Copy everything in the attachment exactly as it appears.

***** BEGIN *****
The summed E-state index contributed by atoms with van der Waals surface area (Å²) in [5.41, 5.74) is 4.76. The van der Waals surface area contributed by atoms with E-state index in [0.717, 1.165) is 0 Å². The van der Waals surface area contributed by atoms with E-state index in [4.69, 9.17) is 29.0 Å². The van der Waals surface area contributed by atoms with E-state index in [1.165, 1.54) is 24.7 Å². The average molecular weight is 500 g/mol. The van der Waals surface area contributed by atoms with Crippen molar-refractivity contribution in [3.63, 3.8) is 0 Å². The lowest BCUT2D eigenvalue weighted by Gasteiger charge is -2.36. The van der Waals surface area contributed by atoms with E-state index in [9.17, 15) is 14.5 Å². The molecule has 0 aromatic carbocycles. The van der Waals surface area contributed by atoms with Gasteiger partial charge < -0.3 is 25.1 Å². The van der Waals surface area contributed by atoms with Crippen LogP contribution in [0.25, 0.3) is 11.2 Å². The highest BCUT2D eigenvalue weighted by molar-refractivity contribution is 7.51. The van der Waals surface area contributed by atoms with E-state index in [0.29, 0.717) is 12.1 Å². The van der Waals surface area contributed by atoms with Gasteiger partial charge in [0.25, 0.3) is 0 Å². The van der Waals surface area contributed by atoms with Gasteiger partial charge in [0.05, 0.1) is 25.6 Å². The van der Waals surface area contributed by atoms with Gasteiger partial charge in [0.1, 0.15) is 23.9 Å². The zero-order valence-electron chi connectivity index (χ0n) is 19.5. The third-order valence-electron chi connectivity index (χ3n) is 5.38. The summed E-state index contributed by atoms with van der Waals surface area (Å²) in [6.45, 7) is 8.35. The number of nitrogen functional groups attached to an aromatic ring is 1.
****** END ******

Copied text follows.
The summed E-state index contributed by atoms with van der Waals surface area (Å²) in [5.41, 5.74) is 4.76. The van der Waals surface area contributed by atoms with E-state index in [0.717, 1.165) is 0 Å². The van der Waals surface area contributed by atoms with E-state index in [4.69, 9.17) is 29.0 Å². The van der Waals surface area contributed by atoms with E-state index in [1.165, 1.54) is 24.7 Å². The average molecular weight is 500 g/mol. The van der Waals surface area contributed by atoms with Crippen molar-refractivity contribution in [3.63, 3.8) is 0 Å². The lowest BCUT2D eigenvalue weighted by Gasteiger charge is -2.36. The van der Waals surface area contributed by atoms with E-state index in [9.17, 15) is 14.5 Å². The molecule has 0 aromatic carbocycles. The van der Waals surface area contributed by atoms with Gasteiger partial charge < -0.3 is 25.1 Å². The van der Waals surface area contributed by atoms with Crippen LogP contribution in [0.25, 0.3) is 11.2 Å². The highest BCUT2D eigenvalue weighted by molar-refractivity contribution is 7.51. The van der Waals surface area contributed by atoms with E-state index in [0.29, 0.717) is 12.1 Å². The van der Waals surface area contributed by atoms with Gasteiger partial charge in [0.25, 0.3) is 0 Å². The van der Waals surface area contributed by atoms with Gasteiger partial charge in [0.05, 0.1) is 25.6 Å². The van der Waals surface area contributed by atoms with Gasteiger partial charge in [0.1, 0.15) is 23.9 Å². The zero-order valence-electron chi connectivity index (χ0n) is 19.5. The third-order valence-electron chi connectivity index (χ3n) is 5.38. The summed E-state index contributed by atoms with van der Waals surface area (Å²) in [6.45, 7) is 8.35. The number of nitrogen functional groups attached to an aromatic ring is 1.